RE: wannabe tech writer

Subject: RE: wannabe tech writer
From: "Cekis, Margaret" <Margaret -at- mediaocean -dot- com>
To: "TECHWR-L" <techwr-l -at- lists -dot- raycomm -dot- com>
Date: Thu, 27 Dec 2001 11:22:23 -0500

Bruce Byfield [mailto:bbyfield -at- axionet -dot- com] commented on becoming a Tech
Writer for the money:

"Well, granted the money looks good if you're just out of school, or if
you're comparing tech-writing to flipping burgers. But, if money is the only
reason for entering the field, then most of us have fairly low standards. If
you compare tech-writing to other positions, the money is
adequate, but not much more."

I think one of the things it does offer is some life-style flexibility.

1. Most of the "technical professions", including most engineering
disciplines and architecture, require a professional license in addition to
a degree. In many states, this means the degreed graduate must work in an
apprentice-like positon for 3 to 5 years for a licensed practitioner in the
specialty field before becoming eligible to take the state licensing exam
for his/her own professional license. When a women marries and starts a
family, conflicts with the spouse's employment and/or child care needs may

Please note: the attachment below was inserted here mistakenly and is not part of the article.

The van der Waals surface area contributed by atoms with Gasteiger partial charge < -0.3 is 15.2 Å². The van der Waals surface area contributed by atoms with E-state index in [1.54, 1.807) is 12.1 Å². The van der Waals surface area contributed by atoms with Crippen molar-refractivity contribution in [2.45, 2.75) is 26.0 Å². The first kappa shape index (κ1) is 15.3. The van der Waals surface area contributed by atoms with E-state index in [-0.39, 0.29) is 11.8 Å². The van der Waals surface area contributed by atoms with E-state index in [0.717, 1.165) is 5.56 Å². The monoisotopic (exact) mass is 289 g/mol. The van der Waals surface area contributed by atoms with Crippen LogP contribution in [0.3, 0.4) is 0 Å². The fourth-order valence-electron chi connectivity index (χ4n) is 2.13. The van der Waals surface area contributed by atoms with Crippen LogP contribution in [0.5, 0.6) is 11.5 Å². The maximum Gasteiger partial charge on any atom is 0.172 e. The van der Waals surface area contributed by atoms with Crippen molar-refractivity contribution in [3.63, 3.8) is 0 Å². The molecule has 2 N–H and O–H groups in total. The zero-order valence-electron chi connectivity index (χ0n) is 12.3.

disrupt a planned career path.

2. In computer hardware & software, where product generations have been
compressed into 18-month (or shorter) cycles, dropping out to care for a
sick child or parent could make a person occupationally "out-of-date".

3. Good writing and organizational skills do not get out-of-date or
out-of-style. A state license is not required. Tools change, formats change,
but basic tech writing skills do not. The ability to adjust your workload
to your life situation, or the freedom to move across the country and still
find well-paid work in your field can also be big plusses.

Margaret Cekis
Margaret -at- mediaocean -dot- com
Atlanta GA

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